Minister calls for regulation to check cryptocurrency disruptions
The Minister of State, Budget and National Planning, Prince Clem Ikanade Agba, has said cryptocurrency has huge potential and could be the biggest disruptor in finance and governance the world has ever witnessed, even as he calls for regulation of the industry.
Agba spoke at the weekend, during the maiden edition of Technext conference in Lagos with the theme: “Reimagining crypto as the future of finance.”
According to the minister, the government remains enthusiastic about the numerous possibilities the crypto industry provides despite the seemingly growing restrictions.
“So far, I hope I have demonstrated that both citizens and governments see the benefits of cryptocurrencies and share a mutual belief in them. I believe it is crucial for all stakeholders to view each player as a key teammate in forging a path towards a healthy crypto space in Nigeria.
“Cryptocurrencies could be the biggest disruptor in finance and governance the world has ever witnessed. However, the government needs to regulate the industry.”
During the first panel session, which had Uzoma Dozie, CEO of Sparkle; Buchi Okoro, CEO of Quidax; Dickson Nsofor, CEO of Korapay; Austin Okere, CEO of CWG; Nkemdili Uwaje, CEO of Future Software; and Chimezie Chuta, Founder of the Blockchain Nigeria User Group, as members, stakeholders focused on untying the regulatory knots in the space, and a key idea that was the pace at which cryptocurrency is changing the financial system.
Dozie spoke about the difficulties of scaling crypto because it is currently one of the fastest payment systems in the world. He reiterated that the Nigerian CBDC, eNaira, is not going to compete with card payments, stressing that it will only be one of the many available payment systems.
Okoro elaborated that the central bank’s development of eNaira is a step towards meeting stakeholders halfway and will encourage digital liquidity.
He explained that in the same way that WhatsApp can’t replace hugs and physical interactions, cryptos can’t replace fiat cash. He said both currencies can only collaborate to bring better lives to the people.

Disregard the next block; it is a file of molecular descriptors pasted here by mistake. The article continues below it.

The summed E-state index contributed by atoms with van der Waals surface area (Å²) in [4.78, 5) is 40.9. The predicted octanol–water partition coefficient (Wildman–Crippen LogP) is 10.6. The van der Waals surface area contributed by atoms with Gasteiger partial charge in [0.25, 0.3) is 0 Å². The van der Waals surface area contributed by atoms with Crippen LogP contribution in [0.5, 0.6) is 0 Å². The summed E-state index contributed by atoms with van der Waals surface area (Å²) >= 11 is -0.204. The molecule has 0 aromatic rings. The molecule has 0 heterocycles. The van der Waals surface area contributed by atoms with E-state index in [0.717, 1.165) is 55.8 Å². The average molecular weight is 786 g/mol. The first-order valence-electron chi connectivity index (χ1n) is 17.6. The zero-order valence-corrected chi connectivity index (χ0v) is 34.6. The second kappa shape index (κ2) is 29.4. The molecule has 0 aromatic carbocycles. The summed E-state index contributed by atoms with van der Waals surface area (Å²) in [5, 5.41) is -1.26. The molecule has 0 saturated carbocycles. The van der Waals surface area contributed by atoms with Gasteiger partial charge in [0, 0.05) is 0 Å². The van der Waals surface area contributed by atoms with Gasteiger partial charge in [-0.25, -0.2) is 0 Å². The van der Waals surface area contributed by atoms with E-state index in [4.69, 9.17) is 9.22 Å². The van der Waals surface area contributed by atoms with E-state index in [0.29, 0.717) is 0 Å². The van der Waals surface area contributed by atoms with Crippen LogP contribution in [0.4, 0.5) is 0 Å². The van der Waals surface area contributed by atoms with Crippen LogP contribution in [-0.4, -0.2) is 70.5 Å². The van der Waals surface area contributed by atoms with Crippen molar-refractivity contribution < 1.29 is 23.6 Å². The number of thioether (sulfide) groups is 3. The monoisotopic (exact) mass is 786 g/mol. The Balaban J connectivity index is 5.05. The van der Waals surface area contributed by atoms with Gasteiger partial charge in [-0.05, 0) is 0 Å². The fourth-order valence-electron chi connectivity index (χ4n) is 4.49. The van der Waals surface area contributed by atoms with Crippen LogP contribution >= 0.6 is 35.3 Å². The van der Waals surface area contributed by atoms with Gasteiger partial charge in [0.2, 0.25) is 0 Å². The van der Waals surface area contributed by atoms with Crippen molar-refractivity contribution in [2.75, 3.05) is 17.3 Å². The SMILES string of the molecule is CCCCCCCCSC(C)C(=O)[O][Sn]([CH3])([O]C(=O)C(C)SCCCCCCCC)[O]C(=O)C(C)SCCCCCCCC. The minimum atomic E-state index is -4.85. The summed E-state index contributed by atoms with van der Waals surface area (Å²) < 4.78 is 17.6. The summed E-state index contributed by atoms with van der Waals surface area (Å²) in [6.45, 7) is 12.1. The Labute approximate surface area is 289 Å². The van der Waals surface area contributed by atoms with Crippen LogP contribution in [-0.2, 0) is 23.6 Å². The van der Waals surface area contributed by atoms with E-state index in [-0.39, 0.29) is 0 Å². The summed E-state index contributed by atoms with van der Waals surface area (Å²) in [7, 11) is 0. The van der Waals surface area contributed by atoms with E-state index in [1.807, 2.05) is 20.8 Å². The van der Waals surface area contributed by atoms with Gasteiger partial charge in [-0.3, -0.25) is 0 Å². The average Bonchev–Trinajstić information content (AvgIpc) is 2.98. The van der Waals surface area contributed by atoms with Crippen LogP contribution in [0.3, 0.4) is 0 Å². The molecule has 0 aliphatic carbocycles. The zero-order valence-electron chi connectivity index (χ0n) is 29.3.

Earlier, Content Chief at Technext, David Afolayan, in his opening address reiterated that it is important to have such a conversation around digital currencies, as it is the new approach to trade and central to peoples’ survival.
“We need instruments to achieve convenience, and trade is that instrument. Trade has taken different forms, and now we are lucky to be at the foothold of that change where digital currencies are replacing fiat money and we can transact without borders,” Afolayan added.
He also noted that the rules guiding trade many years ago are no longer applicable and many people are not finding that convenient. “To address these concerns, innovators, enthusiasts, and regulators need to have a conversation, one that the event provides,” he stated
The second panel, which comprised experts like Emmanuel Babalola, Africa Director at Binance and Interim CEO of Bundle; Modibe Matsepena, Senior Associate of Growth in Africa at Paxful; Founder of Aza Pay, Jacqueline Madu, and Bitmama CEO, Ruth Iselema, it centered on the ability to trace crypto transactions.
Okoro replied that Bitcoin is not anonymous, stressing that it is pseudonymous.
“When you track patterns on other scan and blockchain explorers, you can actually see every transaction that has happened on the blockchain up until the very first production of that Bitcoin,” he stated.
Get the latest news delivered straight to your inbox every day of the week. Stay informed with the Guardian’s leading coverage of Nigerian and world news, business, technology and sports.